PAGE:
Archive for Birdscaping

Robins are Struggling to Find Food with Earthworms Buried Deep under the Snow

This was the scene at our American Highbush Cranberry Bush on Monday.

This was the scene at our American Highbush Cranberry Bush on Monday.

These seven Robins and one Cedar Waxwing were a small part of a large flock that stripped our American Highbush Cranberry shrub border clean in a single day.  Many of us are seeing flocks of Robins returning to find the ground snow covered, frozen and the earthworms unreachable far below the surface.  Our Connecticut Birder’s List   has some suggestions as to how we can help them, thanks to the expertise of some of our contributors.  Here are some of the ideas:

  • Water soaked raisins
  • Bluebird Food
  • Mealworms (many on-line sources available)
  • And this from Meredith Sampson, a local wildlife rehabilitator and Director Wild Wings, Inc.:

“I recommend using high protein, low or no carbohydrate dry cat food – kitten food would be better as it’s higher in protein,which most birds need.  Best to use high quality brands usually found at Petsmart or Petco e.g.  Blue Buffalo, Wilderness, Wellness.  Avoid brands sold in supermarkets as they are often loaded with soy (usually GMO), food dyes and other questionable ingredients.  Birds lack the ability to process and assimilate carbohydrates especially those from grains which are often used as cheap fillers in lesser quality pet foods.  Soak the food in hot water to soften, then serve.  Soaking raisins helps to soften them, making them easier to eat and providing some much needed water.  Be sure what you put out for the birds is gone by day’s end to avoid attracting unwanted dinner guests like:  cats, racoons, etc. Happy feeding! ”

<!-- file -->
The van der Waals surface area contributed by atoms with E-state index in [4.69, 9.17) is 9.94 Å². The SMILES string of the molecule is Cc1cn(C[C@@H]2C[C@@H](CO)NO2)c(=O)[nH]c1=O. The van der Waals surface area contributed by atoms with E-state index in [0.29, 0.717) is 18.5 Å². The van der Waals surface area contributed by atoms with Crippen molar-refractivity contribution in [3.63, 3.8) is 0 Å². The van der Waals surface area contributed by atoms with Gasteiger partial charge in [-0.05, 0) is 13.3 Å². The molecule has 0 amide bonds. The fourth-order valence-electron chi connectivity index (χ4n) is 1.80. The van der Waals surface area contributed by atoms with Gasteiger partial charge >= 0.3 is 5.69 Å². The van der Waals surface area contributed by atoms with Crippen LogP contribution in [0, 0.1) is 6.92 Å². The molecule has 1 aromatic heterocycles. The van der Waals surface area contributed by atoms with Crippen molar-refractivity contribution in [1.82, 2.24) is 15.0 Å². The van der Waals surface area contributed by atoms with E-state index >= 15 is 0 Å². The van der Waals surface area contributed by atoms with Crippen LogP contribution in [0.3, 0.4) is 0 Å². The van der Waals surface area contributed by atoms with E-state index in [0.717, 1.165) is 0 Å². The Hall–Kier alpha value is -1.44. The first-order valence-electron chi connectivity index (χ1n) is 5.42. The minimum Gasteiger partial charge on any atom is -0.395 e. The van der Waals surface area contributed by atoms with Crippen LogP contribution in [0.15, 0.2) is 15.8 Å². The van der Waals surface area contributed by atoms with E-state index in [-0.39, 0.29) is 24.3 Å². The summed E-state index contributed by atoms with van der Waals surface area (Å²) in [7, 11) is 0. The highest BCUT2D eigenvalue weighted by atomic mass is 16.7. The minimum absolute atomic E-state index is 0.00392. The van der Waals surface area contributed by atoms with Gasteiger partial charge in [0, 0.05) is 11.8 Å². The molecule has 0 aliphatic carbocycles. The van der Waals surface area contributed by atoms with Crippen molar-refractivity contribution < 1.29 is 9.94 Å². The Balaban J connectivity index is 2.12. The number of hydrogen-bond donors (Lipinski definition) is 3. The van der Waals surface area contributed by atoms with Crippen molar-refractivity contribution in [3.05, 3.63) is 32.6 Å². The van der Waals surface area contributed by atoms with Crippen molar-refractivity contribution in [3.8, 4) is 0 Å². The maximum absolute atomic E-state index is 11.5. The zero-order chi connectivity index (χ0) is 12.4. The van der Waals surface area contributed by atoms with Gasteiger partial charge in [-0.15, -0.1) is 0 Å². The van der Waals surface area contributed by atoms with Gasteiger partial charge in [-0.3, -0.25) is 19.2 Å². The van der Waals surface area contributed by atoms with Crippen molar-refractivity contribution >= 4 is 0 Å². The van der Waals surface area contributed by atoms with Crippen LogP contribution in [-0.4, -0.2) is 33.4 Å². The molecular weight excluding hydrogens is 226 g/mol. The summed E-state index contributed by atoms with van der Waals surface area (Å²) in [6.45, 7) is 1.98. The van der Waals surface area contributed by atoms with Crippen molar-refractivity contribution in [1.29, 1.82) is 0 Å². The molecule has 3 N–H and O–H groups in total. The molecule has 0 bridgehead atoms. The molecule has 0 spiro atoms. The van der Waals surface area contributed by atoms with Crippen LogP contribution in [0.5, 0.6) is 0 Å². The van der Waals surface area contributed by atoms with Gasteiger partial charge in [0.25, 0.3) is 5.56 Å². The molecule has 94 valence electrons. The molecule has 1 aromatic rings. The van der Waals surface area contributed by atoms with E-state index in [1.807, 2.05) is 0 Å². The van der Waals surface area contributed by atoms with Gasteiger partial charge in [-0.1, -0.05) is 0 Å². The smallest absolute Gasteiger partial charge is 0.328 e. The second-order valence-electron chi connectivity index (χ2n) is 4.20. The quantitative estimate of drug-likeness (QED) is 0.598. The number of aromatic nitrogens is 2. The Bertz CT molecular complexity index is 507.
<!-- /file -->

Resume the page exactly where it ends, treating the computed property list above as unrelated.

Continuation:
These will provide immediate relief but for long term solutions, try and landscape with native bird friendly plants.  For a few suggestions see this previous post: https://naturaliststable.wordpress.com/2013/10/30/birdscaping-a-few-native-plants-appropriate-to-the-northeast/

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Birdscaping: A Few Native Plants Appropriate to the Northeast

Arrowwood (Viburnum dentatum):  This bush grows to about 12 feet and has pretty fall color with blue bird-friendly berries.  Zone 2-8

Arrowwood (Viburnum dentatum): This bush grows to about 12 feet and has pretty fall color with blue bird-friendly berries. Zone 2-8

As nurseries and landscapers begin to notice that we bird lovers spend many, many millions of dollars (billions?) on birding each year, some have begun to carry native, bird-friendly plants.  We have gradually been replacing the non-native deer fodder in our yard (e.g., Rhododendron, Hosta and evergreen Azaleas native to Asia) with attractive, low maintenance native plants that bear fruit to attract birds and butterflies.  Our local birds and butterflies evolved with these plants and they thrive when they feed on the food sources they evolved with.  There are many great sources of information and plant suggestions.  My “Bible” has been C. Colston Burrell’s Native Alternatives to Invasive Plants” .  Another good, more comprehensive one is  Steve Kress’ Audubon Society Guide to Attracting Birds, but more and more books are available on the subject.  I looked around the yard with my camera and here are just a few good candidates: